The Future of Plugging In

Chapter 3: The Future of Plugging In Electricity has revolutionized the way we live in the past hundred years. It is impossible to overstate the role of power in our lives and we have paid a heavy environmental price tag for our use of hydrocarbons to provide energy to our cities, homes, transportation, and industries. When we look back on this era, it will seem like an inefficient dark age of power generation, using the irreplaceable fuels of the planet to perform tasks that can easily be accomplished by renewable energy.

The future of energy is truly exciting. In a way, we have always been able to imagine a future free from conventional fuels and nothing feels quite so futuristic as technologies like solar glass, roadways, and cloth. But we are only copying nature, plants the world over have been generating their own energy from the sun since chlorophyll first formed. We have a lot of catching up to do.



The price of solar panels has dropped dramatically in the last several years, 80% since 2007, according to the Berkely National Laboratory. It has quietly become competitive with fossil-fuel based energy, coming in at 12-30 cents per kiloWatt/hour. ( and with expectations that it will hit 4 cents/kWh in the next decade. ( one recent example in Nevada, it already has! (

Currently, most solar panels are manufactured in China, but global demand and expanded manufacturing are growing the industry in Europe and the U.S. Solar energy, including the manufacture of current photovoltaic panels has a carbon footprint of around 30-60 g CO2/kWh, compared to coal-based energy which has around 500-1000 g CO2/kWh. As the solar industry grows, there will be more options to recycle solar panels, which contain valuable metals, but are 98% recyclable. Solar panels operate silently, without creating any air pollution, and take in energy from free sunlight. Even on cloudy days, they generate reliable power for over 700,000 homeowners in the U.S.

In Indiana, we produce 112 MW of solar energy already, basically power for 12,000 homes. And we are just getting started. What does that mean for emissions? The power Hoosiers currently get from the sun is enough to offset 100,000 metric tons of carbon emissions last year. In Indiana, there are 65 solar companies providing employment for about 1,500 people.

One such company is Whole Sun Designs in Wadesville, Indiana.

Ryan Zaricki, founder extraordinaire of Whole Sun Designs, grew up knowing that you don’t swim in the Ohio River, you don’t eat the fish, but that never sat right with him. After attending Rose-Hulman Institute of Technology in Terre Haute, he headed out to Colorado and worked in green buildings, learning skills in sustainable trades, thinking more critically about electricity and water. He was having fun. His dad needed his help building a house, so he found himself back in Southern Indiana, and he worked for another solar contractor for awhile, moving back and forth between here and Colorado as jobs presented themselves. But then, some Indiana projects fell into his lap and that was the beginning of his own business.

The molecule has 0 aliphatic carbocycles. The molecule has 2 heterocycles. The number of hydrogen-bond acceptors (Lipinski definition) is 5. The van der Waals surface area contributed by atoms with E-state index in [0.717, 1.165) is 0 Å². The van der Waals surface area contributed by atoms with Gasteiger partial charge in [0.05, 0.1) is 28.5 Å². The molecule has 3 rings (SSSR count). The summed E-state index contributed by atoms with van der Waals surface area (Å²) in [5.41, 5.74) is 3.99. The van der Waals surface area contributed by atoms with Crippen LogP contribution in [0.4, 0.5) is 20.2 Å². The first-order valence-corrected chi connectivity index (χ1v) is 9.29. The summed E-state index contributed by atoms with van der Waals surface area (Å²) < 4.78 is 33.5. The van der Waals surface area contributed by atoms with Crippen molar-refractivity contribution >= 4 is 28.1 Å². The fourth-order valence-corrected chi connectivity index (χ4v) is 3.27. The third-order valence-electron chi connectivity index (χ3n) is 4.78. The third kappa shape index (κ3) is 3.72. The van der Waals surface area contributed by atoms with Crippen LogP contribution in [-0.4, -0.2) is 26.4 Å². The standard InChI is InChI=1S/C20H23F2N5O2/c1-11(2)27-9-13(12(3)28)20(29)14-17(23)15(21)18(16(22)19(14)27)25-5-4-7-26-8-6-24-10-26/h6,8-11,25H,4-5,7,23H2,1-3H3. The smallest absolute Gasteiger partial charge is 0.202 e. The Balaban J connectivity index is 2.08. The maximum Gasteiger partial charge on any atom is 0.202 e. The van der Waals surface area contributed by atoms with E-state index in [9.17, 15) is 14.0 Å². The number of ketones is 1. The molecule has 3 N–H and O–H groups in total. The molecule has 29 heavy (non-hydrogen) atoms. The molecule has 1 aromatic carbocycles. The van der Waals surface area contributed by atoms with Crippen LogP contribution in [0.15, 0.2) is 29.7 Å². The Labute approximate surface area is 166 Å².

He says he got into the solar business for himself, “out of necessity. I don’t like working for other people and I saw a need for people to be doing solar in this area. My first job came from an email on a listserv, someone posted something about solar and I chimed in to offer my experience from what I saw in Colorado. A person asked about differentiating between bids, I helped out with that. They finally asked if I would just bid for the job…. Happy customers led to more customers.”

There was a drastic drop in solar prices in 2011, so the time was right.

Ryan says “I just wanted to make enough money to pay my bills and student loans, but work snowballed and we had the chance to hire some employees. We’re still a small crew – I don’t really want to become a huge company.”

There have been challenges, naturally, principally the lack of education about solar energy. Letting people know that solar works and how cost effective it is is something Indiana doesn’t do particularly well. Also, incentives for solar here aren’t what they were in Colorado. Incentives can irritate utility companies to not being solar-friendly, so it’s a double edged sword.

We asked Ryan what surprises people most about investing in solar and we heard a common refrain: “It really is cost effective.” They install systems at Whole Sun Designs that are warranted for 25 years but pay for themselves in 10 years. Bigger systems can pay for themselves in 7 years. Compared to the stock market, Ryan says, “the rates of return are comparable to major investments. The technology is user friendly, zero maintenance, people can monitor their systems on a smart phone. The features people get are really cool.”

When Whole Sun does a solar assessment, they look for some basic things. First, a sunny, open sky, is a priority. Second, utility bills tell them how much electricity you are using, which can also lead to a conversation about energy efficiency and how expensive their electricity rates are relative to other customers. Vectren customers’ rates are a bit higher which helps the solar systems pay for themselves more quickly.

Once they work through all the details, and paperwork, they can install a system in just 2-4 days.

Despite more Hoosier homes going solar, there are still some wide-spread misconceptions about solar energy and PV systems. The most common? “That it’s expensive,” Ryan says. “Put it side by side with standard utility power and it blows it out of the water.”